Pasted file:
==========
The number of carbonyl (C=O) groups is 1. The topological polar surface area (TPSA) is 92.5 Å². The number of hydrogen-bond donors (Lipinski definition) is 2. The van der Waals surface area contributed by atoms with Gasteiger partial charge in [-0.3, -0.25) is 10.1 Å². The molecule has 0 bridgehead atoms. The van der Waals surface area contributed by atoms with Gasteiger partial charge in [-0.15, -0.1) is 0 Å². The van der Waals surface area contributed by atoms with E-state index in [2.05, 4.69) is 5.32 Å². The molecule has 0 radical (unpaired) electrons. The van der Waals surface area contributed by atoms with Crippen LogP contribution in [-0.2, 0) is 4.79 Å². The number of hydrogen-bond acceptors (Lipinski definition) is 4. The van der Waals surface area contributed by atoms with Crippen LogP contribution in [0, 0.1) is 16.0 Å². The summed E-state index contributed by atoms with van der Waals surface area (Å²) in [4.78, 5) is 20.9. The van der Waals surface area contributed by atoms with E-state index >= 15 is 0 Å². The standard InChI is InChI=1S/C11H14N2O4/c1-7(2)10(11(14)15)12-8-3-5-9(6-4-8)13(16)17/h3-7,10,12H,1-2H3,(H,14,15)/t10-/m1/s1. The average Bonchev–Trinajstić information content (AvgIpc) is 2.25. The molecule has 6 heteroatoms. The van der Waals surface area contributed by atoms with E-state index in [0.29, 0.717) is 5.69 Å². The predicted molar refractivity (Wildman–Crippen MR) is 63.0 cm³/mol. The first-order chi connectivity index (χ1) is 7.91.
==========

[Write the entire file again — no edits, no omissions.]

The number of carbonyl (C=O) groups is 1. The topological polar surface area (TPSA) is 92.5 Å². The number of hydrogen-bond donors (Lipinski definition) is 2. The van der Waals surface area contributed by atoms with Gasteiger partial charge in [-0.3, -0.25) is 10.1 Å². The molecule has 0 bridgehead atoms. The van der Waals surface area contributed by atoms with Gasteiger partial charge in [-0.15, -0.1) is 0 Å². The van der Waals surface area contributed by atoms with E-state index in [2.05, 4.69) is 5.32 Å². The molecule has 0 radical (unpaired) electrons. The van der Waals surface area contributed by atoms with Crippen LogP contribution in [-0.2, 0) is 4.79 Å². The number of hydrogen-bond acceptors (Lipinski definition) is 4. The van der Waals surface area contributed by atoms with Crippen LogP contribution in [0, 0.1) is 16.0 Å². The summed E-state index contributed by atoms with van der Waals surface area (Å²) in [4.78, 5) is 20.9. The van der Waals surface area contributed by atoms with E-state index >= 15 is 0 Å². The standard InChI is InChI=1S/C11H14N2O4/c1-7(2)10(11(14)15)12-8-3-5-9(6-4-8)13(16)17/h3-7,10,12H,1-2H3,(H,14,15)/t10-/m1/s1. The average Bonchev–Trinajstić information content (AvgIpc) is 2.25. The molecule has 6 heteroatoms. The van der Waals surface area contributed by atoms with E-state index in [0.29, 0.717) is 5.69 Å². The predicted molar refractivity (Wildman–Crippen MR) is 63.0 cm³/mol. The first-order chi connectivity index (χ1) is 7.91.